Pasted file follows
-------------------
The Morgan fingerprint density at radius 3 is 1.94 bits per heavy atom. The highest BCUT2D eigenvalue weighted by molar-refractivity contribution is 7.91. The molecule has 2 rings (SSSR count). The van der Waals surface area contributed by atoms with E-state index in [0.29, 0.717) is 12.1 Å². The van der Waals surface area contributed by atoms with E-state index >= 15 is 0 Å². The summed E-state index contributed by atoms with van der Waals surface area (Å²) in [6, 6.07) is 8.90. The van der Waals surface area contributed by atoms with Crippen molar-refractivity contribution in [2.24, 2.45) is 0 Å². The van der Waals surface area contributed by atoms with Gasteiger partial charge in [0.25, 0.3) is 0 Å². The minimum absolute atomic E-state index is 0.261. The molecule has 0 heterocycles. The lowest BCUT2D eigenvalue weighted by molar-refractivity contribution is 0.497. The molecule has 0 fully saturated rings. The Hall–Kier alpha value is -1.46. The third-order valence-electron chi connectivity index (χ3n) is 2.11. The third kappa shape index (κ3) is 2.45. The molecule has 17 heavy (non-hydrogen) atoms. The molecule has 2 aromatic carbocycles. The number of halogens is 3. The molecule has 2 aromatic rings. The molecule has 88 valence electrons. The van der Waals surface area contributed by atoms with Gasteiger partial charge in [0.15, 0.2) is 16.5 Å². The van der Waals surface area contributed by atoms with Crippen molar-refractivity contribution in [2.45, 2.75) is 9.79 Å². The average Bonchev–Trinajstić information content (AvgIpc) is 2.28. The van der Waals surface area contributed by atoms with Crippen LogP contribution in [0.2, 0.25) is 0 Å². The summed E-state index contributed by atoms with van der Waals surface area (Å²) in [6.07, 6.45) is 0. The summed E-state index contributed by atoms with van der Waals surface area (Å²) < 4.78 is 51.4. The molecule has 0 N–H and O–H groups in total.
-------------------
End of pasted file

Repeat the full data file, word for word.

The Morgan fingerprint density at radius 3 is 1.94 bits per heavy atom. The highest BCUT2D eigenvalue weighted by molar-refractivity contribution is 7.91. The molecule has 2 rings (SSSR count). The van der Waals surface area contributed by atoms with E-state index in [0.29, 0.717) is 12.1 Å². The van der Waals surface area contributed by atoms with E-state index >= 15 is 0 Å². The summed E-state index contributed by atoms with van der Waals surface area (Å²) in [6, 6.07) is 8.90. The van der Waals surface area contributed by atoms with Crippen molar-refractivity contribution in [2.24, 2.45) is 0 Å². The van der Waals surface area contributed by atoms with Gasteiger partial charge in [0.25, 0.3) is 0 Å². The minimum absolute atomic E-state index is 0.261. The molecule has 0 heterocycles. The lowest BCUT2D eigenvalue weighted by molar-refractivity contribution is 0.497. The molecule has 0 fully saturated rings. The Hall–Kier alpha value is -1.46. The third-order valence-electron chi connectivity index (χ3n) is 2.11. The third kappa shape index (κ3) is 2.45. The molecule has 17 heavy (non-hydrogen) atoms. The molecule has 2 aromatic carbocycles. The number of halogens is 3. The molecule has 2 aromatic rings. The molecule has 88 valence electrons. The van der Waals surface area contributed by atoms with Gasteiger partial charge in [0.15, 0.2) is 16.5 Å². The van der Waals surface area contributed by atoms with Crippen molar-refractivity contribution in [2.45, 2.75) is 9.79 Å². The average Bonchev–Trinajstić information content (AvgIpc) is 2.28. The van der Waals surface area contributed by atoms with Crippen LogP contribution in [0.2, 0.25) is 0 Å². The summed E-state index contributed by atoms with van der Waals surface area (Å²) in [6.07, 6.45) is 0. The summed E-state index contributed by atoms with van der Waals surface area (Å²) < 4.78 is 51.4. The molecule has 0 N–H and O–H groups in total.